And it is absolutely vital for Israel to take steps that empower Palestinian leaders to improve economic opportunities and the quality of life for their people on a day-to-day basis. And it is equally important – equally important – for Palestinian leaders to cease the incitement of violence and to offer something more than rhetoric; instead, propose solutions that will contribute in a real way to the improvement of life, to the reduction of violence, and to the safety and security of Israel’s – of Israelis. Firm and creative leadership on both sides is absolutely essential. A two-state solution with strong security protections remains the only viable alternative. And for anybody who thinks otherwise, you can measure what unitary looks like by just looking at what’s been going on in the last weeks. The United States absolutely remains prepared to do what we can to make that two-state – two peoples living side by side in peace and security – to make it possible.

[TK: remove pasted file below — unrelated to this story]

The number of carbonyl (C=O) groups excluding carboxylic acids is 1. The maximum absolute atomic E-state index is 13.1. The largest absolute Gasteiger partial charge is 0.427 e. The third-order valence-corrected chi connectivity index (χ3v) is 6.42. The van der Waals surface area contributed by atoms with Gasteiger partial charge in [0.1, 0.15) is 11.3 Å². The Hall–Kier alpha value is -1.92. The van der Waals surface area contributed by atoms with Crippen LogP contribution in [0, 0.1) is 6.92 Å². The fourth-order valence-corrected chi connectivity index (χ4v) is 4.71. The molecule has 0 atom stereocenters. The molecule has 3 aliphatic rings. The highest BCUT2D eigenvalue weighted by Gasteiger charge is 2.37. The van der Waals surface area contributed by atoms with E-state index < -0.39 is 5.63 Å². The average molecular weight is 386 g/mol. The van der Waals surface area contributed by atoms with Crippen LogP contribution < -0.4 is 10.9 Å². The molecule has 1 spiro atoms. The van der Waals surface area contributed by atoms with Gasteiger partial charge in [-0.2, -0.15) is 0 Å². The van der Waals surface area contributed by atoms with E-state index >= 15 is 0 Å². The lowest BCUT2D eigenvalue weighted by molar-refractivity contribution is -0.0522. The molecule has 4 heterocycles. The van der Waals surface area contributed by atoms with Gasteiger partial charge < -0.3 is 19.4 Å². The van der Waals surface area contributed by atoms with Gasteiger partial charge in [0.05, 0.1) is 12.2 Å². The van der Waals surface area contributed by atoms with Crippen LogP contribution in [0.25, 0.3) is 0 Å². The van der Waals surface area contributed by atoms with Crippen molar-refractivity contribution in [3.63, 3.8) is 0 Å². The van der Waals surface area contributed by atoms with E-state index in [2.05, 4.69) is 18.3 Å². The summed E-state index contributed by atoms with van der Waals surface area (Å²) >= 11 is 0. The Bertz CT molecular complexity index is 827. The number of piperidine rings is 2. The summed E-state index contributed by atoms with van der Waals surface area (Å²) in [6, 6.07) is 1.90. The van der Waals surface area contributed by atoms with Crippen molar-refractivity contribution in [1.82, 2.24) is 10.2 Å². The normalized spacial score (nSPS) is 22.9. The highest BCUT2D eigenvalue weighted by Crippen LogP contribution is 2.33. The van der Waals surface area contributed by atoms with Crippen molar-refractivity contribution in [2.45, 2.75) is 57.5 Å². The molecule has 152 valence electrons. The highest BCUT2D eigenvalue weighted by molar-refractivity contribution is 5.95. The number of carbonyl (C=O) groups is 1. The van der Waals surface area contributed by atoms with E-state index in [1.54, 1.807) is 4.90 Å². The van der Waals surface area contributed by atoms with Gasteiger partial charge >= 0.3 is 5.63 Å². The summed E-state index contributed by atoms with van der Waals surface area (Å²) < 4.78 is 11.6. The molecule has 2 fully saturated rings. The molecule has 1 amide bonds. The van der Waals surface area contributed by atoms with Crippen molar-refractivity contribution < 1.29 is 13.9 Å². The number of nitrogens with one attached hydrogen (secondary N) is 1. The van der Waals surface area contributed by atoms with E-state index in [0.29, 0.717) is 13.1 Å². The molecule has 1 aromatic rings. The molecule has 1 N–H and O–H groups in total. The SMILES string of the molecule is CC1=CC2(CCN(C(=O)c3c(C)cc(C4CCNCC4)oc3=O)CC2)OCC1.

Now, another core element of our security strategy in the Middle East is centered on the coalition that we have mobilized to counter and defeat the group known as ISIL, or Daesh. The list of crimes for which Daesh is responsible is truly mind-boggling. It’s as disturbing as anything that I have ever contemplated in my life. Daesh are smugglers, they’re kidnappers. They butcher teachers and burn books, destroy history. They execute journalists for doing their jobs, trying to report on the truth. They execute people just for their religious beliefs. They execute them for who they are by birth – nothing said, nothing done – just because they’re different. In Iraq, Daesh has been auctioning off women and girls, teaching – teaching people that the rape of underage non-Muslim females is a form of prayer.